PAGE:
Frederick Charles Gray was born in Sunninghill in early 1891. He was the third son of Albert Gray, a carter, born in 1860 in Old Windsor, and Emily (née Catchpole), born c1861 in Aldringham, Suffolk. His brother, Albert, was born in 1886 in Datchet, and his brother, James, was born in 1889 in Sunninghill. In the 1891 census they were living at one of the Silwood Park Lodges in Sunninghill so Albert senior was presumably working on the estate. (Silwood Park was built in 1878 by Alfred Waterhouse, of Natural History Museum fame, for Charles Stewart to entertain his royal friends and other acquaintances during race meetings at Ascot. It was occupied during the Second World War as a military hospital and is now a campus of Imperial College London.)
The boys’ mother, Emily, died in 1893, in her early thirties. Their father, Albert, remarried in late 1899. His second wife was Annie Baker from Reading, born c1875. Their marriage was registered in Eton. In 1901 the family was living at 97 Alpha Street, Slough. The three boys, Albert, James and Fred, were with their father and step-mother and they had a new half-sister, Midi, born earlier that year.
By the time of the 1911 census, the three older boys had left home but their family had grown. Parents Albert and Annie were living in Egham at 85 Hythe Park Road, off Thorpe Lea Road. Midi had been joined by five more siblings: Ernest (born 1902 in Ashford), Beaty (1904 in Staines), Emma (1906 in Datchet), Rosa (1908 in Thorpe Lea), and Doris (1910 in Egham). The children’s birthplaces indicate that the family was moving around, perhaps following their father’s work. As two children were born in Datchet, Albert in 1886 and Emma in 1906, this indicates the family lived in the village at least twice. Their aunts Miriam and Emily also lived in the village.
Joining the military
Fred wasn’t with his family for the 1911 census. He had joined the military and the census recorded him at Hounslow Barracks. He was a 20-year-old Private in the 5th (Reserve) Battalion, Royal Fusiliers.
At some point Fred transferred to the 2nd Battalion as Bandsman/Private L/14431, Royal Fusiliers, City of London Regiment. Records indicate that in August 1914, the 2nd Battalion was in Calcutta (now Kolkata) in India. Was Fred with them there? They returned to England in December and joined the 86th Brigade, 29th Division at Nuneaton. They were training for France when orders arrived to prepare to depart for Gallipoli.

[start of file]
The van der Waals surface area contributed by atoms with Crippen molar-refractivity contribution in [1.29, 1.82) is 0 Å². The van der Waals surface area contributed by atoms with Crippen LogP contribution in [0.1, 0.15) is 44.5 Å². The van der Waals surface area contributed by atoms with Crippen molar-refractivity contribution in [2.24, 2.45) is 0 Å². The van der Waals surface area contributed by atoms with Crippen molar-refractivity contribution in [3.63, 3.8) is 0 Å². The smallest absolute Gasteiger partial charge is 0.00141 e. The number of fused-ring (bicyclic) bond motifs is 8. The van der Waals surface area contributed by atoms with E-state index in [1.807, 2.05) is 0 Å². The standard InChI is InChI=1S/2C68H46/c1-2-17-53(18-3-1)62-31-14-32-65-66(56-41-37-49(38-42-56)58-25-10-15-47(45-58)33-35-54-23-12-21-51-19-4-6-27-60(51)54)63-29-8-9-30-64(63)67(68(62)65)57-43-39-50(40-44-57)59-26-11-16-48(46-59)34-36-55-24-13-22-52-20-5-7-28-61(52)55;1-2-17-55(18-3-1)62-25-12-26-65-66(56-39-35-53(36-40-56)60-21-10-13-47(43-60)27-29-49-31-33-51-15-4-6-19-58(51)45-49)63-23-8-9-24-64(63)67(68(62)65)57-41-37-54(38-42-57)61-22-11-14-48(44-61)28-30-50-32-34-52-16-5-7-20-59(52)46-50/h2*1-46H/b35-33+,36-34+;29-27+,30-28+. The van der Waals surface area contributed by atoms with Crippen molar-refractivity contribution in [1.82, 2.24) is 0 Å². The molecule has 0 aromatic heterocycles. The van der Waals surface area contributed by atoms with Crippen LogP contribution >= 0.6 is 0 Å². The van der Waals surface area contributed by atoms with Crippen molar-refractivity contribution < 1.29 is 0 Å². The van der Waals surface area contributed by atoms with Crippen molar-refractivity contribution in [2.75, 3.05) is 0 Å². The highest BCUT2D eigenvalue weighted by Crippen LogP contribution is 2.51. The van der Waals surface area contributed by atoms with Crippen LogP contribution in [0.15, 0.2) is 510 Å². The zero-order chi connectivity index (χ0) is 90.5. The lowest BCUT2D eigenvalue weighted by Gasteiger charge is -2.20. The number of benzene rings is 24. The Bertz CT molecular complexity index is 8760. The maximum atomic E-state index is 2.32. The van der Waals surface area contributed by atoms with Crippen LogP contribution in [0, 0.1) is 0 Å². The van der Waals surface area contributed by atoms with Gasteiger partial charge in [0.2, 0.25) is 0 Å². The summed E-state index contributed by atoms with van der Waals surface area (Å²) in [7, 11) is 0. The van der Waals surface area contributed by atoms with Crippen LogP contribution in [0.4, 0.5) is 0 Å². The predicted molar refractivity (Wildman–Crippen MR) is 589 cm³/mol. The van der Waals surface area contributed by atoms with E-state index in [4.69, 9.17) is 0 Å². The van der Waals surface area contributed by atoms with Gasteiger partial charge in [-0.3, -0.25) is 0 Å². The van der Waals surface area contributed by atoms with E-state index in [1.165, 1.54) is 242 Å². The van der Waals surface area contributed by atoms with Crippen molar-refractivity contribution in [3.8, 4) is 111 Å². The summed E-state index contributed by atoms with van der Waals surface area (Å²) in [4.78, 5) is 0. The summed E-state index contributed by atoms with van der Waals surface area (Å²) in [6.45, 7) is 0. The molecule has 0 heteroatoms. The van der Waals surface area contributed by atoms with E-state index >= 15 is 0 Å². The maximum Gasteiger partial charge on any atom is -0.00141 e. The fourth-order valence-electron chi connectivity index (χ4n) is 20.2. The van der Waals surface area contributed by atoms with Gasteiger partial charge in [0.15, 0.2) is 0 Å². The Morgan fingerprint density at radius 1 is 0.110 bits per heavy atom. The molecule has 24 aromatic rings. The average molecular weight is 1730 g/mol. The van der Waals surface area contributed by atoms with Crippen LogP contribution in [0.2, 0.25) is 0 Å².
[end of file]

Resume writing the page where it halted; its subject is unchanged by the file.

En route for Gallipoli
The 29th Division was inspected by the King near Dunchurch on 12 March 1915 and four days later the 2nd Battalion embarked on SS Alaunia at Avonmouth, near Bristol. They sailed to the Eastern Mediterranean, stopping for a few days in Malta before heading to Lemnos where they stayed until 26 March. From there they continued to Alexandria, arriving at noon on Palm Sunday, 28 March. The troops proceeded the next day to Mex Camp, a transport and holding facility, and over the next few days they practised disembarking and attacking enemy positions. They returned to Lemnos on 11 April and on 23 April, the 2nd Fusiliers left with the covering force for Tenedos where final preparations were carried out. The 2nd Battalion was then split; two Companies, W and X, with headquarters, went aboard HMS Implacable, and Companies Y and Z went aboard a mine-sweeper. About 10.30pm on 24 April, in bright moonlight, they began their approach to Gallipoli.
Around 3.30am the following morning, the men aboard Implacable were given a hot breakfast. The fleet bombardment began at 4.45am, and Implacable steamed into position half an hour later. The objective for the covering force was the capture of Achi Baba, the main position occupied by the Ottoman-Turkish defences.
The 2nd Battalion landed at ‘X’ beach, a small natural amphitheatre on the north-west of the peninsula. Here a narrow strip of sand was shadowed by the cliff which rose some 100-feet up from the beach. When their boats grounded, the men jumped into the water and waded ashore. Weighed down and slowed by wet clothing and equipment, they clambered up the steep cliff under the protection of covering fire from Implacable. At the top of the cliff, the 2nd ran into heavy converging fire but managed to seize one of the Turkish trenches. That was the extent of the Battalion’s success that day. The Turks were well prepared and the Fusiliers’ objective was never realised. The 2nd suffered heavy losses and was reduced to half-strength.